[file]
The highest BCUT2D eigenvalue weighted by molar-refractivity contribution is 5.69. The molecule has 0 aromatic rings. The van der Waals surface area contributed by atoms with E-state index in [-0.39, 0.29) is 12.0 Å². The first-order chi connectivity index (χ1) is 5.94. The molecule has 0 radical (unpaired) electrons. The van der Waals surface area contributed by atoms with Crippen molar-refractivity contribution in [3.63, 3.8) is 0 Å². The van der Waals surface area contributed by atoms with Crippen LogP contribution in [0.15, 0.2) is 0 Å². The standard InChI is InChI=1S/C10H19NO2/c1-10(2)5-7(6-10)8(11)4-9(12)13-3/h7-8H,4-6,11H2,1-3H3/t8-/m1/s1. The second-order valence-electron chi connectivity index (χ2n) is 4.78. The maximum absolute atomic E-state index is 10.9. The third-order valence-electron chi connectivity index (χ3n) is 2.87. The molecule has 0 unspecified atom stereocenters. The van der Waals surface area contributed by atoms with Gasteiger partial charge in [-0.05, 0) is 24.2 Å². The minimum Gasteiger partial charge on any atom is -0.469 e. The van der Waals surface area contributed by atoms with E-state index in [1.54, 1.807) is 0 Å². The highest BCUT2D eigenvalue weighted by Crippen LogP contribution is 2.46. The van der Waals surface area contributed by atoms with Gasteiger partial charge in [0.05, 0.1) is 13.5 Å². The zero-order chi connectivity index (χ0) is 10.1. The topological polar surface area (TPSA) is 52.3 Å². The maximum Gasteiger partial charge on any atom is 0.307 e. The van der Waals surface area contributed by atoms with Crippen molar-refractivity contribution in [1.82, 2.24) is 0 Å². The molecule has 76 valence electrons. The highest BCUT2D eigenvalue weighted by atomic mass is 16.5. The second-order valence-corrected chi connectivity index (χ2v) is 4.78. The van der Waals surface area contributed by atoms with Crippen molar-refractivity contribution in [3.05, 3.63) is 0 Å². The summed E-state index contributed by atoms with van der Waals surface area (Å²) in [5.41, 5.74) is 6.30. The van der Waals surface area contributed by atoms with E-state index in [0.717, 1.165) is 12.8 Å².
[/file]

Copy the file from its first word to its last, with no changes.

The highest BCUT2D eigenvalue weighted by molar-refractivity contribution is 5.69. The molecule has 0 aromatic rings. The van der Waals surface area contributed by atoms with E-state index in [-0.39, 0.29) is 12.0 Å². The first-order chi connectivity index (χ1) is 5.94. The molecule has 0 radical (unpaired) electrons. The van der Waals surface area contributed by atoms with Crippen molar-refractivity contribution in [3.63, 3.8) is 0 Å². The van der Waals surface area contributed by atoms with Crippen LogP contribution in [0.15, 0.2) is 0 Å². The standard InChI is InChI=1S/C10H19NO2/c1-10(2)5-7(6-10)8(11)4-9(12)13-3/h7-8H,4-6,11H2,1-3H3/t8-/m1/s1. The second-order valence-electron chi connectivity index (χ2n) is 4.78. The maximum absolute atomic E-state index is 10.9. The third-order valence-electron chi connectivity index (χ3n) is 2.87. The molecule has 0 unspecified atom stereocenters. The van der Waals surface area contributed by atoms with Gasteiger partial charge in [-0.05, 0) is 24.2 Å². The minimum Gasteiger partial charge on any atom is -0.469 e. The van der Waals surface area contributed by atoms with E-state index in [1.54, 1.807) is 0 Å². The highest BCUT2D eigenvalue weighted by Crippen LogP contribution is 2.46. The van der Waals surface area contributed by atoms with Gasteiger partial charge in [0.05, 0.1) is 13.5 Å². The zero-order chi connectivity index (χ0) is 10.1. The topological polar surface area (TPSA) is 52.3 Å². The maximum Gasteiger partial charge on any atom is 0.307 e. The van der Waals surface area contributed by atoms with Crippen molar-refractivity contribution in [1.82, 2.24) is 0 Å². The molecule has 76 valence electrons. The highest BCUT2D eigenvalue weighted by atomic mass is 16.5. The second-order valence-corrected chi connectivity index (χ2v) is 4.78. The van der Waals surface area contributed by atoms with Crippen molar-refractivity contribution in [3.05, 3.63) is 0 Å². The summed E-state index contributed by atoms with van der Waals surface area (Å²) in [5.41, 5.74) is 6.30. The van der Waals surface area contributed by atoms with E-state index in [0.717, 1.165) is 12.8 Å².